Camille, who was diagnosed with obsessive-compulsive disorder (OCD), had become consumed with worries after her father informed her that he was buying a gun. She thought continually about the possibility of finding the gun and accidentally harming her parents with it. To avoid and neutralize these fears, she compulsively analyzed ways to avoid the danger--she imagined never coming into their house, or searching for the gun and then avoiding the hiding place, or asking her father to get rid of it.
Together, we established that her worry about accidentally shooting her own parents wasn't a reality-based signal or genuine alarm, but a false threat created by her OCD. Thus, her constant analysis of how she should avoid this danger was a chimera built on a falsehood. She experimented with this new frame of reference. She decided to treat her fears about the gun neither as a realistic response to a genuine danger nor as awful symptoms to suppress, but as tiresome noise--those fears were just there, like a mosquito droning in her ear.
The question then became: How best to respond to this pointless background noise? The answer: Camille would purposely try to accept it, even ratchet it up, rather than fight it--feel it, go through it, make it as bad as possible rather than evade it. Once she allowed herself to get into her distress as much as possible, she'd simply tell herself to drop it. In effect, she now had a readymade protocol: "I want to feel uncertain and uncomfortable and worried about the gun. I want to have these fears. That's how I'll get better. So I'm going to fully acknowledge that the worry is here, and then drop the topic as soon as it starts." When the worry popped up, she noticed it, accepted it, and then said quietly to herself, "Drop it!" No thinking, no analysis; she'd just follow the edict. When the topic arises, acknowledge it and then, "Drop it!"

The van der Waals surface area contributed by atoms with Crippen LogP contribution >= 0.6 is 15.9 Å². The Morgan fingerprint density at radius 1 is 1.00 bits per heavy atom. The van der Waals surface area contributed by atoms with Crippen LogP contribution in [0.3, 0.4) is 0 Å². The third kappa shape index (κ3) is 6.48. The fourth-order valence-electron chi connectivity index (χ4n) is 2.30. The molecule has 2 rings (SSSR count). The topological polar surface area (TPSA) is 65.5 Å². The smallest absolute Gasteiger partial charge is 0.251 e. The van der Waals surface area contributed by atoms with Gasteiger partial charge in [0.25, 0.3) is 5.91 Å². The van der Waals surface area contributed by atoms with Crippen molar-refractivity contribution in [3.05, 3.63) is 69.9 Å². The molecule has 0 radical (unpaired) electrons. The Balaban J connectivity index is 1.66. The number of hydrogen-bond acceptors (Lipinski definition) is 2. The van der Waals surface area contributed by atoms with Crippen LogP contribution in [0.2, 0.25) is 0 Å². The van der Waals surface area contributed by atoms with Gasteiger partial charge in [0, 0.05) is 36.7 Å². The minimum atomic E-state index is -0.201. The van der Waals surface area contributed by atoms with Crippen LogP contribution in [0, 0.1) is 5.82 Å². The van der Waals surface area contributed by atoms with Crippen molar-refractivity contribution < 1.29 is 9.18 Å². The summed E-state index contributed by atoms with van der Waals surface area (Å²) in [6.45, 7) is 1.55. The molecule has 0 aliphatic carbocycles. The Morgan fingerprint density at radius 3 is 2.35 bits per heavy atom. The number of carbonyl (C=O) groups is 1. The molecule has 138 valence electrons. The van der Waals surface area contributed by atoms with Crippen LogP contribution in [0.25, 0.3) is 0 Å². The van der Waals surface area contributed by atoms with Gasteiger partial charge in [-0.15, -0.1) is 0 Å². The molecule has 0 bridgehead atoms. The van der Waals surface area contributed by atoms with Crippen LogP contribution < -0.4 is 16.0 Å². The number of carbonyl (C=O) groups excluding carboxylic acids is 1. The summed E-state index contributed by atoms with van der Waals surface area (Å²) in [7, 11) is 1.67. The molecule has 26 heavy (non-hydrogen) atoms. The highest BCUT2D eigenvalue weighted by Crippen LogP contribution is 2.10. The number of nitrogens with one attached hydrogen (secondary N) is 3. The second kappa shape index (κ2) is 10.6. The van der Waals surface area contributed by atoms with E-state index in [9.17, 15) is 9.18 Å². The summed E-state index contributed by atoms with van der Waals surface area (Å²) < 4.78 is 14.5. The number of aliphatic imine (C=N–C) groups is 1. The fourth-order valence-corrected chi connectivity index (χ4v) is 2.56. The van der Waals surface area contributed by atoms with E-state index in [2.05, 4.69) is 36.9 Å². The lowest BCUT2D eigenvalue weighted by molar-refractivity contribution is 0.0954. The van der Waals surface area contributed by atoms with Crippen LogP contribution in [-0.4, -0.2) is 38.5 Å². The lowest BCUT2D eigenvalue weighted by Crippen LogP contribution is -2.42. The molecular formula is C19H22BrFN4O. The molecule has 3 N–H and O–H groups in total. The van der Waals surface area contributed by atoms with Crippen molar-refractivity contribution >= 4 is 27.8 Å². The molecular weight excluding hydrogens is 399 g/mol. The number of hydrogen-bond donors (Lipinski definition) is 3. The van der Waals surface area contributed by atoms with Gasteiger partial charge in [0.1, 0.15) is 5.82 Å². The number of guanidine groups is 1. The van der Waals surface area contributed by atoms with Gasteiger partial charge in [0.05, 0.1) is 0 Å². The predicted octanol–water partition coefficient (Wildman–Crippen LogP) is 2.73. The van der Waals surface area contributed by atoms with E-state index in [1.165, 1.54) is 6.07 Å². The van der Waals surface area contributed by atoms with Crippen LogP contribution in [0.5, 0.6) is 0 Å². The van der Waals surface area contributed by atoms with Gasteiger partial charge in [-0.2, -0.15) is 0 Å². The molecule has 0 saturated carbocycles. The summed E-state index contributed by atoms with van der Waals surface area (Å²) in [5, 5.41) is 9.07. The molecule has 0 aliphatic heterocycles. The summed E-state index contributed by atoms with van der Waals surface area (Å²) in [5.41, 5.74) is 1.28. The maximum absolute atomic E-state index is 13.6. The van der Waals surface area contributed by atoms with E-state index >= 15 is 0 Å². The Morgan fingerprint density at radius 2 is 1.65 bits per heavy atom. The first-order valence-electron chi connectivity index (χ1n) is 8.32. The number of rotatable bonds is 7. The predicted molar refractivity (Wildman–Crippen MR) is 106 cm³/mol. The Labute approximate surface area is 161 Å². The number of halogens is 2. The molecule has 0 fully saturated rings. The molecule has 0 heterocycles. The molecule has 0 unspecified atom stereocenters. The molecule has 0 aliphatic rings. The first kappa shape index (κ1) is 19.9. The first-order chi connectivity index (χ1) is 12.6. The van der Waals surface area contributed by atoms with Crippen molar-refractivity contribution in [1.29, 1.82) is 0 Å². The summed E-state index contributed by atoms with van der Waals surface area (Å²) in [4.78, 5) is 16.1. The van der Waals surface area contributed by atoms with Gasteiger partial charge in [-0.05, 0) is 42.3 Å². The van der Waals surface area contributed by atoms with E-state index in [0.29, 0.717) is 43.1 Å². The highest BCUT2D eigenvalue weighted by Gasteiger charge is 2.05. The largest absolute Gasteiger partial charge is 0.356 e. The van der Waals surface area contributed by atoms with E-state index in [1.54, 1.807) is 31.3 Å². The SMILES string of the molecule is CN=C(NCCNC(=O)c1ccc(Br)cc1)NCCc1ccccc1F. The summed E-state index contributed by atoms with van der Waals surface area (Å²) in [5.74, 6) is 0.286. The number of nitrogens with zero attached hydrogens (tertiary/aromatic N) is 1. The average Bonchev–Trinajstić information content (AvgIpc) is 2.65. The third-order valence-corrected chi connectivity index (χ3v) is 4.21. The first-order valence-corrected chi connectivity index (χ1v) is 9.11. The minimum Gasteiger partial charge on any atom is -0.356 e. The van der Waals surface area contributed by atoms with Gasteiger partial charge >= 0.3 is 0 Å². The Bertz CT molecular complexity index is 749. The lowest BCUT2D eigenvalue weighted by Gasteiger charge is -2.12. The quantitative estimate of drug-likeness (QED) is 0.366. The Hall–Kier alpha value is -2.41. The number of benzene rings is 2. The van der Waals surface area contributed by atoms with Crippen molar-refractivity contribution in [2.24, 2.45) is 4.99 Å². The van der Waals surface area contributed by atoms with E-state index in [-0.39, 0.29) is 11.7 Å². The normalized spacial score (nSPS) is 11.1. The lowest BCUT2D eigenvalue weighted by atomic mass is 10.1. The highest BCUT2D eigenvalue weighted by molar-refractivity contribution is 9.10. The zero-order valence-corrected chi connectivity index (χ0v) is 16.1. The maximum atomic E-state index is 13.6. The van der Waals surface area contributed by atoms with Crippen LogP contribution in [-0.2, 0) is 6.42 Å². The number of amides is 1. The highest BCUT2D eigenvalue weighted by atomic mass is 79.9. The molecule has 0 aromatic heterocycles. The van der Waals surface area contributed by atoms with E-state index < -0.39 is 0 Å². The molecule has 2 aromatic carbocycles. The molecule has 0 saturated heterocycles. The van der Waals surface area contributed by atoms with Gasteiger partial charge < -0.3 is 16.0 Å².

Was this easy for Camille to do? Not at all. Analyzing the problem was her compulsion; it made her feel safe. When she dropped the analysis, she was faced with the dreadful question, "Will I harm my parents?" and had no answer. So she had to hang out with her fear and worry, which put her in considerable doubt and distress. But she was bolstered by her belief in this therapy, by my confident support, and by the success of previous experiments of this kind in the past. Then this experiment worked well, too. She learned that if she let herself feel the worry, while telling herself to drop the compulsive analyzing (which is a kind of tranquilizer), the worry itself gradually faded away--but only if she stayed with her doubt and discomfort. Finally, the entire issue disappeared from her radar screen.